Alexander Ogston—Osteotomy for Pes Planum— Antisepsis in the Aberdeen Hospital—Lumbar Abscess—Fungous Osteo-myelitis of Femur—Dr. Keith —His Method of Operating—Treatment of the Pedicle—Suturing the Abdominal Wall.
Dear Dr. Fenger:
—One of the principal objects of my tour through Scotland was to see in the flesh the man whose name I had so repeatedly mentioned to my class, the discoverer of the pus-microbes, Professor Alexander Ogston, of Aberdeen. While the scientific world knows but little of Aberdeen, its Hospital and its University, the name of Ogston has penetrated to all parts of the civilized world. Dr. Ogston is a man in the prime of life, tall, and handsome. Although a profound scholar, an able surgeon, and a splendid writer, he is one of the most modest men I have ever met; a good illustration that greatness is not incompatible with modesty, but rather the reverse. In my conversation with him I could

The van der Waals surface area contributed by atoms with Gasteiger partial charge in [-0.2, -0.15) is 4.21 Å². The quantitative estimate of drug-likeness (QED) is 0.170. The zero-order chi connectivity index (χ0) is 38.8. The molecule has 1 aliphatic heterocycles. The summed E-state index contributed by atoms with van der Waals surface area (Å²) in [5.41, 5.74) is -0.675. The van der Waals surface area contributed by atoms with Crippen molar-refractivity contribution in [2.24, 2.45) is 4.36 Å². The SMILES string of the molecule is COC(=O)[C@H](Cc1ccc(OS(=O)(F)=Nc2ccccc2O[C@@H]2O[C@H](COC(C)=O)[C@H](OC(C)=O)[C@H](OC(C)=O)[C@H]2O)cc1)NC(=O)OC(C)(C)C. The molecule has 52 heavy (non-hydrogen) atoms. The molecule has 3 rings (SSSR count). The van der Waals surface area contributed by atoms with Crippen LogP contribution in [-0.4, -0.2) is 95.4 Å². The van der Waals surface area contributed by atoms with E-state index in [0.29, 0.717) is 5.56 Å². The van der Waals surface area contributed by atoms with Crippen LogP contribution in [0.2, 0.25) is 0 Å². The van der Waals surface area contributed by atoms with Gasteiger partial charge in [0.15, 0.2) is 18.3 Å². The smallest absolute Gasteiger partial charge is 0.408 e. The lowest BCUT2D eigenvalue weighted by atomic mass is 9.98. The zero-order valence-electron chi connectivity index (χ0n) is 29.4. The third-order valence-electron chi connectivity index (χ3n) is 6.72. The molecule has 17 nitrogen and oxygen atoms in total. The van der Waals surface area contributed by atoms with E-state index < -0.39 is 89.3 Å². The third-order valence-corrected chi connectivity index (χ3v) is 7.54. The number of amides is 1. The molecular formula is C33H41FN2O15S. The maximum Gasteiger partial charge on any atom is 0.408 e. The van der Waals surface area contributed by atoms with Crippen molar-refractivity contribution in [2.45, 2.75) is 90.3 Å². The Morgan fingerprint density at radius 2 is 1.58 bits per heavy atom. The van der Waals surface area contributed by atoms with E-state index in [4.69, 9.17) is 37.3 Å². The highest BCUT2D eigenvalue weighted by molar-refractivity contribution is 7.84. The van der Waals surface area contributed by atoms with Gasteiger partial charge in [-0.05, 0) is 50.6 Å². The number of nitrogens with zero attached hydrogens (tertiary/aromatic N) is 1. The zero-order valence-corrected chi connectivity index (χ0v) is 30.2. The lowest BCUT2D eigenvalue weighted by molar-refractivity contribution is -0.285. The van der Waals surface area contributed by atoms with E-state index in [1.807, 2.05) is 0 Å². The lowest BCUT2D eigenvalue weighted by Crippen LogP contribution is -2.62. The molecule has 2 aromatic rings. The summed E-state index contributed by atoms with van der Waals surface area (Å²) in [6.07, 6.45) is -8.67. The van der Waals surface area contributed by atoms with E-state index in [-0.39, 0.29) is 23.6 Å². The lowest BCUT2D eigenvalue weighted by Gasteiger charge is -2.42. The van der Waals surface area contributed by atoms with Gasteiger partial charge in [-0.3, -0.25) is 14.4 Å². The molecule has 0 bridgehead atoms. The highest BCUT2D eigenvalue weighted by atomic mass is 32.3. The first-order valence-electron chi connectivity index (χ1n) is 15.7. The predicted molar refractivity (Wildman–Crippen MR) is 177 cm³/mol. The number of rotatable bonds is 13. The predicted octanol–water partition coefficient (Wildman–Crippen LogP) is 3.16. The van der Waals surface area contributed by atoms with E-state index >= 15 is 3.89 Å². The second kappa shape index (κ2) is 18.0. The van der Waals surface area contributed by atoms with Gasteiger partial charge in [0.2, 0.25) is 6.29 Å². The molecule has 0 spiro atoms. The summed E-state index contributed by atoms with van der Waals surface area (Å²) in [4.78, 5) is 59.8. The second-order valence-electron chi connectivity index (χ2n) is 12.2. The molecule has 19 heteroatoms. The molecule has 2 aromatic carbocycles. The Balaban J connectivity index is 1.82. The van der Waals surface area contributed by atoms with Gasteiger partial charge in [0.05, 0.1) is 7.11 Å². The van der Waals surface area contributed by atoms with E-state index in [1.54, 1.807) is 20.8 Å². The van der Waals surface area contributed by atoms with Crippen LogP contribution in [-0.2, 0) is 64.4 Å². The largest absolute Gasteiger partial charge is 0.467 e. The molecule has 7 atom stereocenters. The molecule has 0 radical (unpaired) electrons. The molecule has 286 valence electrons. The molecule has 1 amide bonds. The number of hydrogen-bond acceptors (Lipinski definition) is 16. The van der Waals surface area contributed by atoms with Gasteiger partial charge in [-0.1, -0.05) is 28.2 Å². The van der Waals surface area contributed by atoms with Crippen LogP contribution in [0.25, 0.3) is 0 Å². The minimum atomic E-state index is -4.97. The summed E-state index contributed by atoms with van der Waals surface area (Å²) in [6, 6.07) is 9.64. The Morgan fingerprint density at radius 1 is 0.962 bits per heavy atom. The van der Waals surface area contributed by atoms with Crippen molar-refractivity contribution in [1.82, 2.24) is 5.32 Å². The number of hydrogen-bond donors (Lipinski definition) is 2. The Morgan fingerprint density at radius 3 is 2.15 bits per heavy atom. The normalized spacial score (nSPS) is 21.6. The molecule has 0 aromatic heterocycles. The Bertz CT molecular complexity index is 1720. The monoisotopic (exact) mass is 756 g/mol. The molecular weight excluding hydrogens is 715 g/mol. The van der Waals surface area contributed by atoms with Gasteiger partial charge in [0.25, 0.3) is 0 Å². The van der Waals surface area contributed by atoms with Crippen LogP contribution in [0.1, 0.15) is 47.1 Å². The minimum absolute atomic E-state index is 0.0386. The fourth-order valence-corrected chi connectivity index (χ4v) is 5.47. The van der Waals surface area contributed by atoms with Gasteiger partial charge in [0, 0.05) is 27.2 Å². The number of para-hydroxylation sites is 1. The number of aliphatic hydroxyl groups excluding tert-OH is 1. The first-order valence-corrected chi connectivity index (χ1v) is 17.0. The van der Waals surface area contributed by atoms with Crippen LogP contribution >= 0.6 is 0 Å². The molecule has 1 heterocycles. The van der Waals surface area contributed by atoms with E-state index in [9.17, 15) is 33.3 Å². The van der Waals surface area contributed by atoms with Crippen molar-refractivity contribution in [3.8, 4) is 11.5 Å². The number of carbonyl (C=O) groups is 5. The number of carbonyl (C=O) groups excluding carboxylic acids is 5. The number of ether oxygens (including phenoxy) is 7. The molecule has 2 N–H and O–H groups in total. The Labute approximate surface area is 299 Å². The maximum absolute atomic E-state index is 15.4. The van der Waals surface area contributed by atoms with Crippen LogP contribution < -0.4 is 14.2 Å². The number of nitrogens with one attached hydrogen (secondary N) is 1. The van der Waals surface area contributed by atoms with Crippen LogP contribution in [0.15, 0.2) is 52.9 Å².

Senn N. ABERDEEN AND EDINBURGH. JAMA. 1887;VIII(20):555–557. doi:10.1001/jama.1887.02391450023010
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